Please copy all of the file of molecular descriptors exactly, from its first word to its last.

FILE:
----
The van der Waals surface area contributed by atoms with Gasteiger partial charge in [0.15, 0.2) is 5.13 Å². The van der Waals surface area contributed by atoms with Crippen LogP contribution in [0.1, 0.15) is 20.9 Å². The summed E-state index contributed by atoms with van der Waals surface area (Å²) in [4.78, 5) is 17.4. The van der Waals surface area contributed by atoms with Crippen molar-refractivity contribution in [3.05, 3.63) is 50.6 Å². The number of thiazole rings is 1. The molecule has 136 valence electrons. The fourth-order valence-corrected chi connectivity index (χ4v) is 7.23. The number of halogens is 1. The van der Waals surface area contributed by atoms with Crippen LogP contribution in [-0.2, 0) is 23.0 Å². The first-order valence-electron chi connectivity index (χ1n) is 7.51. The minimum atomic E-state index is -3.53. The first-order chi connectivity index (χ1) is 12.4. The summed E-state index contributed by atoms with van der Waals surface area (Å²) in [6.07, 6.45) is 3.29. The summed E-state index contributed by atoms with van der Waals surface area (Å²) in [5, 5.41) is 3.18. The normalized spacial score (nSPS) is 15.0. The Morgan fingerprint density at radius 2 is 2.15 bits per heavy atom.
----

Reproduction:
The van der Waals surface area contributed by atoms with Gasteiger partial charge in [0.15, 0.2) is 5.13 Å². The van der Waals surface area contributed by atoms with Crippen LogP contribution in [0.1, 0.15) is 20.9 Å². The summed E-state index contributed by atoms with van der Waals surface area (Å²) in [4.78, 5) is 17.4. The van der Waals surface area contributed by atoms with Crippen molar-refractivity contribution in [3.05, 3.63) is 50.6 Å². The number of thiazole rings is 1. The molecule has 136 valence electrons. The fourth-order valence-corrected chi connectivity index (χ4v) is 7.23. The number of halogens is 1. The van der Waals surface area contributed by atoms with Crippen LogP contribution in [-0.2, 0) is 23.0 Å². The first-order valence-electron chi connectivity index (χ1n) is 7.51. The minimum atomic E-state index is -3.53. The first-order chi connectivity index (χ1) is 12.4. The summed E-state index contributed by atoms with van der Waals surface area (Å²) in [6.07, 6.45) is 3.29. The summed E-state index contributed by atoms with van der Waals surface area (Å²) in [5, 5.41) is 3.18. The normalized spacial score (nSPS) is 15.0. The Morgan fingerprint density at radius 2 is 2.15 bits per heavy atom.